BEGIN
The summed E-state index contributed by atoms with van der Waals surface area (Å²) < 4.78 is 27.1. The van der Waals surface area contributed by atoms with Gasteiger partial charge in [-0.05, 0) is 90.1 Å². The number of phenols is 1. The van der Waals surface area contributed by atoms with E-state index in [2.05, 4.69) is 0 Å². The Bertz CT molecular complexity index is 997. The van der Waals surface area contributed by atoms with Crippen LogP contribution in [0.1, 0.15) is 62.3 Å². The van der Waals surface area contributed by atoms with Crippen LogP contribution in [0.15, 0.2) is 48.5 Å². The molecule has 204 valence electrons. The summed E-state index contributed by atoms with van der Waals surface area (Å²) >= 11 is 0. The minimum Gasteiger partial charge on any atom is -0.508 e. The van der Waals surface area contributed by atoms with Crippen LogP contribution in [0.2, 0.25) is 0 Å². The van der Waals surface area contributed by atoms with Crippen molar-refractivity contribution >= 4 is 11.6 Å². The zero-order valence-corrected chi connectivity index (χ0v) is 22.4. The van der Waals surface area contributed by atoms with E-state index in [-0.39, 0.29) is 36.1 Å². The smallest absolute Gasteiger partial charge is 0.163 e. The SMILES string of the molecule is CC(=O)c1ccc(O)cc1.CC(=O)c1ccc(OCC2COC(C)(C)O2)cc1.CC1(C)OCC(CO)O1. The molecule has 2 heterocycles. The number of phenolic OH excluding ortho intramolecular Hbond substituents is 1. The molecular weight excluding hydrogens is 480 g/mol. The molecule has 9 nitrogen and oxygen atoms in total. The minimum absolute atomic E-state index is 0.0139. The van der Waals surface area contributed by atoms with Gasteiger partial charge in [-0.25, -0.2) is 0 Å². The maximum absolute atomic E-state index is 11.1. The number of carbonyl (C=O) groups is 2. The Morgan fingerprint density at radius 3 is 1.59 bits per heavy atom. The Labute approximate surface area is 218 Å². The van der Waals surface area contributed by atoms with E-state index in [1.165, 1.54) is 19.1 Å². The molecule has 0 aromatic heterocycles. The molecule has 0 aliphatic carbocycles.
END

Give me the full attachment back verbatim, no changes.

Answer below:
The summed E-state index contributed by atoms with van der Waals surface area (Å²) < 4.78 is 27.1. The van der Waals surface area contributed by atoms with Gasteiger partial charge in [-0.05, 0) is 90.1 Å². The number of phenols is 1. The van der Waals surface area contributed by atoms with E-state index in [2.05, 4.69) is 0 Å². The Bertz CT molecular complexity index is 997. The van der Waals surface area contributed by atoms with Crippen LogP contribution in [0.1, 0.15) is 62.3 Å². The van der Waals surface area contributed by atoms with Crippen LogP contribution in [0.15, 0.2) is 48.5 Å². The molecule has 204 valence electrons. The summed E-state index contributed by atoms with van der Waals surface area (Å²) >= 11 is 0. The minimum Gasteiger partial charge on any atom is -0.508 e. The van der Waals surface area contributed by atoms with Crippen LogP contribution in [0.2, 0.25) is 0 Å². The van der Waals surface area contributed by atoms with Crippen molar-refractivity contribution >= 4 is 11.6 Å². The zero-order valence-corrected chi connectivity index (χ0v) is 22.4. The van der Waals surface area contributed by atoms with E-state index in [-0.39, 0.29) is 36.1 Å². The smallest absolute Gasteiger partial charge is 0.163 e. The SMILES string of the molecule is CC(=O)c1ccc(O)cc1.CC(=O)c1ccc(OCC2COC(C)(C)O2)cc1.CC1(C)OCC(CO)O1. The molecule has 2 heterocycles. The number of phenolic OH excluding ortho intramolecular Hbond substituents is 1. The molecular weight excluding hydrogens is 480 g/mol. The molecule has 9 nitrogen and oxygen atoms in total. The minimum absolute atomic E-state index is 0.0139. The van der Waals surface area contributed by atoms with Gasteiger partial charge in [-0.25, -0.2) is 0 Å². The maximum absolute atomic E-state index is 11.1. The number of carbonyl (C=O) groups is 2. The Morgan fingerprint density at radius 3 is 1.59 bits per heavy atom. The Labute approximate surface area is 218 Å². The van der Waals surface area contributed by atoms with E-state index in [1.165, 1.54) is 19.1 Å². The molecule has 0 aromatic heterocycles. The molecule has 0 aliphatic carbocycles.